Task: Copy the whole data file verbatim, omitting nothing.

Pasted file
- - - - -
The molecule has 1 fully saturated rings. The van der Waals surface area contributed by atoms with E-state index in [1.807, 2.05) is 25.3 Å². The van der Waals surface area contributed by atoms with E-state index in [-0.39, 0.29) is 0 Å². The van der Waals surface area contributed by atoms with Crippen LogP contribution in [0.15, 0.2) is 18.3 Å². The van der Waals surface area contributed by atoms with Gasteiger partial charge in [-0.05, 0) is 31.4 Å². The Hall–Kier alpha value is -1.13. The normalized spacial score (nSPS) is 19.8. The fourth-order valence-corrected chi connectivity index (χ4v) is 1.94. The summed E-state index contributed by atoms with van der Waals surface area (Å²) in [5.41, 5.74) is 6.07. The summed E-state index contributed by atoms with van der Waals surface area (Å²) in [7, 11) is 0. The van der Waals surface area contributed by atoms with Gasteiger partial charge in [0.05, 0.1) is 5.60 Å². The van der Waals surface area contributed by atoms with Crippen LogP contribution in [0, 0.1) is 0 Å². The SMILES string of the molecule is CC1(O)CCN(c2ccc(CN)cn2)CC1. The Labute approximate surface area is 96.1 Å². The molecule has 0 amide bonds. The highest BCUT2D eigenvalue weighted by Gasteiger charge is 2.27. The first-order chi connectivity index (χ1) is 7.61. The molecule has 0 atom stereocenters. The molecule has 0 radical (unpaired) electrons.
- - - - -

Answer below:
The molecule has 1 fully saturated rings. The van der Waals surface area contributed by atoms with E-state index in [1.807, 2.05) is 25.3 Å². The van der Waals surface area contributed by atoms with E-state index in [-0.39, 0.29) is 0 Å². The van der Waals surface area contributed by atoms with Crippen LogP contribution in [0.15, 0.2) is 18.3 Å². The van der Waals surface area contributed by atoms with Gasteiger partial charge in [-0.05, 0) is 31.4 Å². The Hall–Kier alpha value is -1.13. The normalized spacial score (nSPS) is 19.8. The fourth-order valence-corrected chi connectivity index (χ4v) is 1.94. The summed E-state index contributed by atoms with van der Waals surface area (Å²) in [5.41, 5.74) is 6.07. The summed E-state index contributed by atoms with van der Waals surface area (Å²) in [7, 11) is 0. The van der Waals surface area contributed by atoms with Gasteiger partial charge in [0.05, 0.1) is 5.60 Å². The van der Waals surface area contributed by atoms with Crippen LogP contribution in [0, 0.1) is 0 Å². The SMILES string of the molecule is CC1(O)CCN(c2ccc(CN)cn2)CC1. The Labute approximate surface area is 96.1 Å². The molecule has 0 amide bonds. The highest BCUT2D eigenvalue weighted by Gasteiger charge is 2.27. The first-order chi connectivity index (χ1) is 7.61. The molecule has 0 atom stereocenters. The molecule has 0 radical (unpaired) electrons.